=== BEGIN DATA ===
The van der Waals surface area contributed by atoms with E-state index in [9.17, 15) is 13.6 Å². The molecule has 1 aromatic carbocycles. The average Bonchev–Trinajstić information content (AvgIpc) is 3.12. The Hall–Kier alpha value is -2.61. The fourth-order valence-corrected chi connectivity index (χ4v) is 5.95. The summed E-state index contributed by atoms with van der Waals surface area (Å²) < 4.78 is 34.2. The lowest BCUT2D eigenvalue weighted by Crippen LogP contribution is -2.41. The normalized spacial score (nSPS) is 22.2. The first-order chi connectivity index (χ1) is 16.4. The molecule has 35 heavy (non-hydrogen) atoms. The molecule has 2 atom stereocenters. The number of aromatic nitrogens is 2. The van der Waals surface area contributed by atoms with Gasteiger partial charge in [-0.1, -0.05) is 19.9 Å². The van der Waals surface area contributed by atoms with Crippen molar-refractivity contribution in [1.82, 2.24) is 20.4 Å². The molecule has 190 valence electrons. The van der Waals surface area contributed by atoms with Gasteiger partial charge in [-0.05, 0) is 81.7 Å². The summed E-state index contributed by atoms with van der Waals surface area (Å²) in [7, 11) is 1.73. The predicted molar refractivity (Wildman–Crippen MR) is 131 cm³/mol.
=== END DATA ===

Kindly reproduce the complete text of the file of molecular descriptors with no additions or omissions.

The van der Waals surface area contributed by atoms with E-state index in [9.17, 15) is 13.6 Å². The molecule has 1 aromatic carbocycles. The average Bonchev–Trinajstić information content (AvgIpc) is 3.12. The Hall–Kier alpha value is -2.61. The fourth-order valence-corrected chi connectivity index (χ4v) is 5.95. The summed E-state index contributed by atoms with van der Waals surface area (Å²) < 4.78 is 34.2. The lowest BCUT2D eigenvalue weighted by Crippen LogP contribution is -2.41. The normalized spacial score (nSPS) is 22.2. The first-order chi connectivity index (χ1) is 16.4. The molecule has 35 heavy (non-hydrogen) atoms. The molecule has 2 atom stereocenters. The number of aromatic nitrogens is 2. The van der Waals surface area contributed by atoms with Gasteiger partial charge in [-0.1, -0.05) is 19.9 Å². The van der Waals surface area contributed by atoms with Crippen molar-refractivity contribution in [1.82, 2.24) is 20.4 Å². The molecule has 190 valence electrons. The van der Waals surface area contributed by atoms with Gasteiger partial charge in [-0.05, 0) is 81.7 Å². The summed E-state index contributed by atoms with van der Waals surface area (Å²) in [7, 11) is 1.73. The predicted molar refractivity (Wildman–Crippen MR) is 131 cm³/mol.